The Lifespan of Eyeglasses
Modern prescription lenses are more durable than ever. Once they were made of shatter-vulnerable glass, but today eyeglass lenses are made of high-tech plastics. With lenses optimized to resist damage, you can enjoy your lenses with less worry.
Unfortunately, nothing lasts forever, even your favourite pair of glasses. You may not need to update your prescription after every eye exam, but can you predict when you need a replacement?
Reasons to Replace Your Prescription Lenses
There are 2 main reasons your prescription lenses may need replacing. First, the lenses or frames may be damaged or flawed. Second, your prescription changes.
In both cases, some factors are out of your control. For example, even if you embrace healthy habits to protect your sight and lenses, you’ll eventually need new prescription lenses. On average, lenses last 1–3 years.
Everyday Frame & Lens Damage
Wear over time can create flaws in the frame and lens. It may be the result of an accident or environmental damage. Even the way you clean your glasses can be harmful to your lenses. When it’s time to wipe away the dirt and fingerprints, it’s crucial to use gentle cloth materials and avoid harsh chemicals.
Some lens scratches and flaws are visible, while others may be barely noticeable—except when they affect your vision. It can be unpredictable how long your lenses will stay completely scratch-free. Using your scratched or flawed lenses will not affect your vision long-term, but you can experience vision difficulties, including:
- Blurry vision (one or both eyes)
Whether you consider yourself clumsy or well-coordinated, you’ve probably dropped a few things. For example, you may fumble placing your eyeglasses on the nightstand, or your loose frames may slip off your face. Unfortunately, there’s no 5-second rule with glasses.
When you pick up your dropped eyeglasses, you may not see any cracks, scratches, or flaws. However, there can be damage too small to view with the naked eye. Yet, these tiny flaws can change the effectiveness of your frames and lenses.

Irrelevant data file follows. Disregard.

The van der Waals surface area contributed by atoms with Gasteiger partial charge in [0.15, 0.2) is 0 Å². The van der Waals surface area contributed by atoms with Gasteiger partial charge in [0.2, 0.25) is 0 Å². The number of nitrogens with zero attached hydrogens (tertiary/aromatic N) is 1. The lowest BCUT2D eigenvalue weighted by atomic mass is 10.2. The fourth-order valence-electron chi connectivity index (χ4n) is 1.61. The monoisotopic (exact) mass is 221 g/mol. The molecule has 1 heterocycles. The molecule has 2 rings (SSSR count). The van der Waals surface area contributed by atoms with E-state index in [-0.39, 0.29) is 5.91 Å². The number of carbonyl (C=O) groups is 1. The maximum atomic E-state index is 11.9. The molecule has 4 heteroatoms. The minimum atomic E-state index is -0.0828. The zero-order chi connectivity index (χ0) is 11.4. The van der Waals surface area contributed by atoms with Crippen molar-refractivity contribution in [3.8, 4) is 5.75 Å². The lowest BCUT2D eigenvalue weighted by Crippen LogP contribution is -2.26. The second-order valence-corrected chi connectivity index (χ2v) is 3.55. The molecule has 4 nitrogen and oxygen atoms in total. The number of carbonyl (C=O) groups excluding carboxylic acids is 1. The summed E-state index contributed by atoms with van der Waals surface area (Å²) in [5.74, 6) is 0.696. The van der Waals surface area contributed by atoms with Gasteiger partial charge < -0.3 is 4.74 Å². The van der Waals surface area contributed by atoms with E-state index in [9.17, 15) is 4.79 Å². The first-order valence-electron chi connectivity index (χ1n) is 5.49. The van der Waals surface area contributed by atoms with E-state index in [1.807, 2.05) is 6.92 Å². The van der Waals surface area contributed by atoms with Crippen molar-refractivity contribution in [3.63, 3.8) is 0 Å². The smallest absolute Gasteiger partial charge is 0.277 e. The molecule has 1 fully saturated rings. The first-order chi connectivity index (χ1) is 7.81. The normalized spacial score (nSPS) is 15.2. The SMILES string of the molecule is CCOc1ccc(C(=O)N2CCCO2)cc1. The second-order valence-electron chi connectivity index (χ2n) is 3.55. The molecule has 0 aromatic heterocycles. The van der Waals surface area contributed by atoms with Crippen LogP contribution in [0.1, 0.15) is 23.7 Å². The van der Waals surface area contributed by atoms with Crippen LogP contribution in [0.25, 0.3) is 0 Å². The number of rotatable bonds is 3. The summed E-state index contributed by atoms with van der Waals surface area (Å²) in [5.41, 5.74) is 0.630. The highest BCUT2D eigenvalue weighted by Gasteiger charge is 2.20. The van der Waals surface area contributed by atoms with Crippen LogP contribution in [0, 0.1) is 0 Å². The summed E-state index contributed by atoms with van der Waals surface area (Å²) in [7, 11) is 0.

It doesn’t matter if you drop your lenses a day, a week, or a year after you get them. Drop damage can compromise the integrity of your lenses.
Frame & Lens Fit
Your glasses transform your vision and appearance, so picking the right glasses is a balance of fashion and quality. Your frames hold your lenses, but they also protect them. If you have poorly fitted lenses or lenses too thick for your frames, your lenses are more vulnerable to damage.
Higher prescriptions require thicker lenses. However, hi-index lenses can make higher prescription lenses thinner and lighter. You can also ask for a scratch-resistant lens coating. Although no glass is completely damage-proof, the coating can make your lenses less vulnerable to everyday mishaps, from drops to rough cleanings.
When you buy your next pair, talk to our optometrists about protecting your lenses. There are multiple options for lens coating to improve your lens’s function, comfort, and endurance.
Your eyes are constantly changing, just like you. Changes can occur because of aging, eye conditions, or environmental circumstances. Eye exams are crucial for monitoring your eye health and treating vision conditions. Early treatment can help prevent dramatic prescription changes.
Still, some changes happen slowly, and others occur rapidly. As a result, your prescription may change between eye care appointments. When the big changes happen, you know you need an updated prescription.
But smaller changes can sometimes be a fine line. It may not be enough for a prescription change, but it may complicate everyday tasks. An optometrist can discuss the changes and assess if you’ve experienced eye discomfort or visual symptoms.
It can be challenging to detect symptoms of minimal vision changes. However, there are some symptoms indicating your prescription is wrong:
- Burning or itchy eyes
- Double vision
- Neck pain
Internet use has significantly increased in recent years. We’re spending more time than ever staring at digital screens for work and leisure. As a result, more people are experiencing digital eye strain from long hours looking at computers, phones, and tablets. Digital eye strain can cause visual symptoms, including blurry vision or eye strain, even for people without vision conditions.
Your prescription may be accurate for vision correction but unsuitable for computer use. Instead of replacing your up-to-date glasses, you may need a separate pair for close-up tasks.
Computer glasses are designed for digital screens. The lenses are a type of task-specific lens customized for close-up work. Computer glasses can be prescription lenses for wearers with vision conditions or non-prescription for those wearing eyeglasses to relieve digital eye strain.
Visit Us for Quality Lenses
Advance Eye Care has over 2,000 frames in-store and offers the most advanced technologies available in prescription lenses. When it’s time to update your prescription lenses, we can help you choose frames you’ll love.Talk to our team about caring for your lenses to help them last. Book an appointment today!